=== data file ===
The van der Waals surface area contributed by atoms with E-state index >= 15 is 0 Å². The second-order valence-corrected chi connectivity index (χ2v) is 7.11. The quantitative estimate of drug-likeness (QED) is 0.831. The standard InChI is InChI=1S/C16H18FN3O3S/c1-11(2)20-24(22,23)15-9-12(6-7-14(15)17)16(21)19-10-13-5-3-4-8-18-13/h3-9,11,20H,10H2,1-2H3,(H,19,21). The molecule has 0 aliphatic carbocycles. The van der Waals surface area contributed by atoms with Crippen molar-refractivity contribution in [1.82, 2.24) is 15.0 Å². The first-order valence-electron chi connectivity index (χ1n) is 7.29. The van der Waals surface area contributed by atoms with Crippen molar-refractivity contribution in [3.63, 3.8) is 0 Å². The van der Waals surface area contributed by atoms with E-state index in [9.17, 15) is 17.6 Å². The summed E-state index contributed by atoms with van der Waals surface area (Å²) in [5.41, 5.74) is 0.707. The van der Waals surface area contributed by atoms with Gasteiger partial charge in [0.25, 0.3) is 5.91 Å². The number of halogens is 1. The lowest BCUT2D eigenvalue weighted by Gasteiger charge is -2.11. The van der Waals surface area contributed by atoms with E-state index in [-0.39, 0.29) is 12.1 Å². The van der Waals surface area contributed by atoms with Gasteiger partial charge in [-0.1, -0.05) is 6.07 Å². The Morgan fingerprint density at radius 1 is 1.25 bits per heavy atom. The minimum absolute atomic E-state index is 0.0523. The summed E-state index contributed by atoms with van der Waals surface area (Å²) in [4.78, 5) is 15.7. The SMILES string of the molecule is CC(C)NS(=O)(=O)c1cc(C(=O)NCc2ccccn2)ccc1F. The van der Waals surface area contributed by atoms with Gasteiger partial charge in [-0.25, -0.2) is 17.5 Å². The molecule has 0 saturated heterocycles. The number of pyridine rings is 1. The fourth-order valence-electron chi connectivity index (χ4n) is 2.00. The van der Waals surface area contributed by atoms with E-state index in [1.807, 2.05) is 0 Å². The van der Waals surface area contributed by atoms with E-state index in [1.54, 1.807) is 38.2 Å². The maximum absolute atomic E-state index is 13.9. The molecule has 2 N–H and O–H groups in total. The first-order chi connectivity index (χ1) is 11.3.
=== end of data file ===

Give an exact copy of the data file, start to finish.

The van der Waals surface area contributed by atoms with E-state index >= 15 is 0 Å². The second-order valence-corrected chi connectivity index (χ2v) is 7.11. The quantitative estimate of drug-likeness (QED) is 0.831. The standard InChI is InChI=1S/C16H18FN3O3S/c1-11(2)20-24(22,23)15-9-12(6-7-14(15)17)16(21)19-10-13-5-3-4-8-18-13/h3-9,11,20H,10H2,1-2H3,(H,19,21). The molecule has 0 aliphatic carbocycles. The van der Waals surface area contributed by atoms with Crippen molar-refractivity contribution in [1.82, 2.24) is 15.0 Å². The first-order valence-electron chi connectivity index (χ1n) is 7.29. The van der Waals surface area contributed by atoms with Crippen molar-refractivity contribution in [3.63, 3.8) is 0 Å². The van der Waals surface area contributed by atoms with E-state index in [9.17, 15) is 17.6 Å². The summed E-state index contributed by atoms with van der Waals surface area (Å²) in [5.41, 5.74) is 0.707. The van der Waals surface area contributed by atoms with Gasteiger partial charge in [0.25, 0.3) is 5.91 Å². The number of halogens is 1. The lowest BCUT2D eigenvalue weighted by Gasteiger charge is -2.11. The van der Waals surface area contributed by atoms with E-state index in [-0.39, 0.29) is 12.1 Å². The van der Waals surface area contributed by atoms with Gasteiger partial charge in [-0.1, -0.05) is 6.07 Å². The Morgan fingerprint density at radius 1 is 1.25 bits per heavy atom. The minimum absolute atomic E-state index is 0.0523. The summed E-state index contributed by atoms with van der Waals surface area (Å²) in [4.78, 5) is 15.7. The SMILES string of the molecule is CC(C)NS(=O)(=O)c1cc(C(=O)NCc2ccccn2)ccc1F. The van der Waals surface area contributed by atoms with Gasteiger partial charge in [-0.25, -0.2) is 17.5 Å². The molecule has 0 saturated heterocycles. The number of pyridine rings is 1. The fourth-order valence-electron chi connectivity index (χ4n) is 2.00. The van der Waals surface area contributed by atoms with E-state index in [1.807, 2.05) is 0 Å². The van der Waals surface area contributed by atoms with E-state index in [1.54, 1.807) is 38.2 Å². The maximum absolute atomic E-state index is 13.9. The molecule has 2 N–H and O–H groups in total. The first-order chi connectivity index (χ1) is 11.3.